Door plugs are used to cover gaps in the fuselage where emergency exits would go if the plane had a greater passenger capacity.
The panels are held in place with specific fasteners and sealed, in part, with the help of the cabin’s normal pressurization, which allows planes to be habitable and circulate necessary oxygen so high in the sky.
What caused the door plug to blow out over the Portland area hasn’t been determined.
In an interview with NBC News on Monday, Homendy called the door plug “a really, really key piece of evidence.”
The NTSB had asked for anyone who discovered the door plug to report its location and send photos to the agency. As the NTSB predicted, the panel landed in the community of Cedar Hills, about 7 miles west of central Portland.
Two cellphones believed to belong to passengers were also found nearby, Homendy said.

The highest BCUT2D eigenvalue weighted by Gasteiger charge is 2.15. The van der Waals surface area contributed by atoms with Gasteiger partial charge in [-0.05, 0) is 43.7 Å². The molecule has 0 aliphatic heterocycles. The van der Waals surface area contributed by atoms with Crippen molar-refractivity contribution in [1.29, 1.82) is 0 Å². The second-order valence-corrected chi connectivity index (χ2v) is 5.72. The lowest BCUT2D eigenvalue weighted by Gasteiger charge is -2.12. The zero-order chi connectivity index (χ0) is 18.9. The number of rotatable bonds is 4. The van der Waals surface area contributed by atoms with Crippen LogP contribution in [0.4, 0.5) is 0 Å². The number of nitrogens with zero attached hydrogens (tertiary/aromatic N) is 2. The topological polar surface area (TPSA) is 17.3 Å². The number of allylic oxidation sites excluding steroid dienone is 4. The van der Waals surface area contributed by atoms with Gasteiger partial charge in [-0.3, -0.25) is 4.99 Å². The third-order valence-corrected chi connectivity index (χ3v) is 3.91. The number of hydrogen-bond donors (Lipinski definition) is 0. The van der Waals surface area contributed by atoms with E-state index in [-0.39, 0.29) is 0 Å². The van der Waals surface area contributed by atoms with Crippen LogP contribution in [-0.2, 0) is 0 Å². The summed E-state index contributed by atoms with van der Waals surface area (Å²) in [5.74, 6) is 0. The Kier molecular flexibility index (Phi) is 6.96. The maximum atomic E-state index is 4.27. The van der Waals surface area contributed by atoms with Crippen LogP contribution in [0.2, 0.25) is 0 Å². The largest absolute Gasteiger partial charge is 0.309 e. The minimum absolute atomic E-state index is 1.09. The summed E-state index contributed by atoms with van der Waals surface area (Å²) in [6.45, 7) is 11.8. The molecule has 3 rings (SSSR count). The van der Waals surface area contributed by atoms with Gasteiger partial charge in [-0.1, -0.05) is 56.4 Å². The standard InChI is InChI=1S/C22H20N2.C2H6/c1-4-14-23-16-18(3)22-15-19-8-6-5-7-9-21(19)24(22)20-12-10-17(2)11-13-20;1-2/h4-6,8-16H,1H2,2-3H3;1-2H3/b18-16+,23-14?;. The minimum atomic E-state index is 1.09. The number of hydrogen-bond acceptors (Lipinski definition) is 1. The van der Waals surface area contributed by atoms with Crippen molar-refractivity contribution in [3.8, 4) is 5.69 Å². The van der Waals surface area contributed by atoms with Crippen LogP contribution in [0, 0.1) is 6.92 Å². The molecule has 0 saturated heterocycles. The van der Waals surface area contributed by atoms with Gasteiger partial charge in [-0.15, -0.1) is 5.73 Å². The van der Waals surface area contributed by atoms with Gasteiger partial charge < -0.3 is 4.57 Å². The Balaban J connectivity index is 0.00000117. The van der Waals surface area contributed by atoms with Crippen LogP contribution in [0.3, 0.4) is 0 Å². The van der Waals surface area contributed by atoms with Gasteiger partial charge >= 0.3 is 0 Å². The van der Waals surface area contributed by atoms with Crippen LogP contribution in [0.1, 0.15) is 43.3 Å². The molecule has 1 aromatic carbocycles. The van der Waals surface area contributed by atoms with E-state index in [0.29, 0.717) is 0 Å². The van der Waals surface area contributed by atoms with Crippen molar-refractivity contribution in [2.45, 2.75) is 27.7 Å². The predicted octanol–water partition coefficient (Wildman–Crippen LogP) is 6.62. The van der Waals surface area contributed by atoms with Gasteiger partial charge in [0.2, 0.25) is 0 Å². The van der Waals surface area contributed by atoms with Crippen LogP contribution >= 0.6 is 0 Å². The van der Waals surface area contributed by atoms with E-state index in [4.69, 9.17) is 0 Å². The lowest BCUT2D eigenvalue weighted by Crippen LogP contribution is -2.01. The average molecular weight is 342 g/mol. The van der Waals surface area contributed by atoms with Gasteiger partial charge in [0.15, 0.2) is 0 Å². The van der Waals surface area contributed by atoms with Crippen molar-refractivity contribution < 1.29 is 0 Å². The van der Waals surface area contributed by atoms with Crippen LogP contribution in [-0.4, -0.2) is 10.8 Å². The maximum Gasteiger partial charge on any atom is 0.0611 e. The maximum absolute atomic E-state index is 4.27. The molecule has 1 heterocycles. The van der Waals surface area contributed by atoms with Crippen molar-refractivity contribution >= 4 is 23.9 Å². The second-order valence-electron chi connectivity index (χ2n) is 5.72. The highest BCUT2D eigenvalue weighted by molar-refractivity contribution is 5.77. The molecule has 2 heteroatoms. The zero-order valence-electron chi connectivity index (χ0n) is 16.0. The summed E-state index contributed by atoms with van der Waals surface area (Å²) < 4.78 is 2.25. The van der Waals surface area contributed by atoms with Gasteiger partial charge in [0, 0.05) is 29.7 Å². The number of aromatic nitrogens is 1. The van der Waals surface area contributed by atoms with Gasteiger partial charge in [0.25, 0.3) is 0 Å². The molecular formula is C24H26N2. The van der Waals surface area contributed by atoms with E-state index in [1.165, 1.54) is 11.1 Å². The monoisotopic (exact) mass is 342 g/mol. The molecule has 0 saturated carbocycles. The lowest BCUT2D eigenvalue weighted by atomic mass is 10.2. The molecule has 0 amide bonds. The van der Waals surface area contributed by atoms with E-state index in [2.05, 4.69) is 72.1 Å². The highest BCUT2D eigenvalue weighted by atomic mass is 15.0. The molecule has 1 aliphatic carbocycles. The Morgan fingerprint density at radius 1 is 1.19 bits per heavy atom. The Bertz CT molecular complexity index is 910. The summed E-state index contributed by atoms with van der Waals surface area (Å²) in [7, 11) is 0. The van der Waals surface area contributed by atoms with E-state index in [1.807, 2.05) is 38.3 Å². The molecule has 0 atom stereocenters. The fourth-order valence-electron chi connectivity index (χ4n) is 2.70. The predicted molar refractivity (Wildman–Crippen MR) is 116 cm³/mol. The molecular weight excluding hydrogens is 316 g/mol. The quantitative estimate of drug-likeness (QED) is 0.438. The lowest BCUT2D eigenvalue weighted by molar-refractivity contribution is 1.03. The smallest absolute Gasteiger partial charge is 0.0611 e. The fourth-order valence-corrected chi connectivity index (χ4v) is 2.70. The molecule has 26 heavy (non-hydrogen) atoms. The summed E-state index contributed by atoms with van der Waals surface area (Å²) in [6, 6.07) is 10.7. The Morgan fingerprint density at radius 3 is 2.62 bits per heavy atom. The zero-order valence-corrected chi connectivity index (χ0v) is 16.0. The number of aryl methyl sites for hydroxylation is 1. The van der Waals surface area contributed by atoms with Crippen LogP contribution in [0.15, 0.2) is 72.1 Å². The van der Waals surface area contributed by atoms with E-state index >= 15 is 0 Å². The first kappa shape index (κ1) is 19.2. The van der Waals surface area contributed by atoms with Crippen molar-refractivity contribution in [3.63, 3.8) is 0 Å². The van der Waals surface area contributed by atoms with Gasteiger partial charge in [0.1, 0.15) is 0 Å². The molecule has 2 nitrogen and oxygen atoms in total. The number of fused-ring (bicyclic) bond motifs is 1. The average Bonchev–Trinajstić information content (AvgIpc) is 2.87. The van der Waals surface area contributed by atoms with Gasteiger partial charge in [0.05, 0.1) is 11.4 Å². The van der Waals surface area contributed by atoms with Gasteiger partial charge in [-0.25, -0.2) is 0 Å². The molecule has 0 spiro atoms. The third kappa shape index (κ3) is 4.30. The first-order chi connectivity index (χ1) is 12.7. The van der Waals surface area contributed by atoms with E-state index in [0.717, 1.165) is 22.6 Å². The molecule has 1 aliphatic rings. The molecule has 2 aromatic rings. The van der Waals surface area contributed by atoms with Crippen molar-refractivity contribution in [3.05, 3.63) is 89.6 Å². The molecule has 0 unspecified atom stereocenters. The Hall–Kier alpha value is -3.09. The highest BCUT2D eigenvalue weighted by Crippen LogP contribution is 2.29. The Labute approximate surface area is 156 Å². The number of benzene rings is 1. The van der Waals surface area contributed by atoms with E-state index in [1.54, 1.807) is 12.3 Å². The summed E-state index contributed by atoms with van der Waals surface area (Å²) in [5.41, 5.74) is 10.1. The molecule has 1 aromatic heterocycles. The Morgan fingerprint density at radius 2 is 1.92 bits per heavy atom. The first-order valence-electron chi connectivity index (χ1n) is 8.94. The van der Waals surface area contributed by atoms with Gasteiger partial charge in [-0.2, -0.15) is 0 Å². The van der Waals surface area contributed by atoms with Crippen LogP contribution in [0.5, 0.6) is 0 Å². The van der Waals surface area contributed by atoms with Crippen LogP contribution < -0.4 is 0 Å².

“I want to start by thanking, Bob,” Homendy said at a news conference Monday night, also expressing her gratitude to the community.
“Bob was apparently a star with all his students today,” she said.
Sauer told NBC News he used the episode to demonstrate some elements of physics to students. But he said more time was initially spent at school Monday discussing his notoriety.
“By the time I got to school,” he said, “pretty much the whole school knew about it.”
Homendy said the agency offered to send personnel to Sauer’s class for a presentation on how the NTSB conducts such investigations to help make travel safer.
But Sauer said he turned down the offer: “If it wasn’t finals week I would have tried to take them up on that.”